• Focus on the impact of the statement: “Lately it seems like everyone around me wants to comment on my weight. “I’m exhausted from having to explain myself all the time.”
  • Use self-disclosure to help people understand what you’ve been going through: “Actually, I’ve been going through a hard time recently and I’ve gained weight due to stress.”
  • Set boundaries: “I would prefer that we not talk about my body or other people’s bodies. Please don’t make these comments anymore.”
  • Mention the inappropriate behavior: “Wow, what a rude comment.”

Scenario #2: “That looks delicious but you shouldn’t be eating all those calories ”


  • Use self-disclosure: “I’m working on feeding my body with love instead of counting every calorie that goes into my mouth. Now I feel much more in tune with my body.”
  • Set boundaries: “When we meet for a meal, it would mean a lot to me if we didn’t talk about how many calories are in our food. Do you think it’s OK?
  • Change the subject: “Let’s change the subject. I don’t think this is a great conversation for a family dinner/birthday/cookout.”
  • Educate: “Dieting and calorie counting have been shown to be ineffective. I choose to listen and trust my body instead.”

Scenario #3: “You know that processed foods are not good for you, right?”


  • Focus on the impact of the statement: “I feel (emotion) when you point out what I eat. “You’re not helping me.”
  • Use self-disclosure: “I am listening to my body and honoring what it needs.”
  • Sprinkle in a little sass: “Well, thank goodness it’s on my plate and not yours!”
  • Empathize: “I know that most people who comment on my eating habits are struggling with their own eating problems. Have you ever struggled with these things? “I’m totally here to talk about whether that would be helpful.”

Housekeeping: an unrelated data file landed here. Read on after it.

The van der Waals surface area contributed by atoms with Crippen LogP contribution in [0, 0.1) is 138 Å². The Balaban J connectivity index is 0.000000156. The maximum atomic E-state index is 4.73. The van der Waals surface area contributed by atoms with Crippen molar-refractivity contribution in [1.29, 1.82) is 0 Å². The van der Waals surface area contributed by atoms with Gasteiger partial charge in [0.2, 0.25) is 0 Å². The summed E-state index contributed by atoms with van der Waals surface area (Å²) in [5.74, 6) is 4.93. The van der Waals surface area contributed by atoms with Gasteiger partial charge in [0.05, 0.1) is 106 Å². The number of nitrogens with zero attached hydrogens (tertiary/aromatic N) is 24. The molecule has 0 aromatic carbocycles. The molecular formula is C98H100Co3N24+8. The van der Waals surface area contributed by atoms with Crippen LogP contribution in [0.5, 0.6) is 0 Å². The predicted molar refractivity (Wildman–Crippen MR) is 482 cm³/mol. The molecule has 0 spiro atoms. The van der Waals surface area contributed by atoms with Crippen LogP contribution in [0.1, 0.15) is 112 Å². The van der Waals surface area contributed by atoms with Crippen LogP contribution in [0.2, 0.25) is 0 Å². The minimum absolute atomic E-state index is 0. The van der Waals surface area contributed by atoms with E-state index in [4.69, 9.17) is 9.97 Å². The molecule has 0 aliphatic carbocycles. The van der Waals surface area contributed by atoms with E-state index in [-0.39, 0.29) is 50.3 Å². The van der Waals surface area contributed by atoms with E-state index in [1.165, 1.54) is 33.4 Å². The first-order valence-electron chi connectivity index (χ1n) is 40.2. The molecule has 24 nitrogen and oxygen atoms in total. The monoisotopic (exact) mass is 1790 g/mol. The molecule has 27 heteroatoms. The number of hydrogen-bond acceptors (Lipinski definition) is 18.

So what can you do to respond to food shaming and the food police? The best way to deal with these people is to try to understand them. What are your motivations for shaming others about their food choices? Are they trying to help or are they just trying to feel better?

Once you understand their motivations, you can begin to have a more productive conversation with them. You may not be able to change their minds, but at least you can have a respectful conversation. And remember, there’s no need to respond defensively, just smile and walk away if things get too heated. What tactics have you found work best for responding to those who criticize your diet?

Abbas Jahangir

I am a researcher and writer with a background in food and nutritional science. I am the founder of, our reputable online platform offering scientifically-backed articles on health, food, nutrition, kitchen tips, recipes, diet, and fitness. With a commitment to providing accurate and reliable information, we strive to empower our readers to make informed decisions about their health and lifestyle choices. Join us on's journey toward a healthier and happier lifestyle.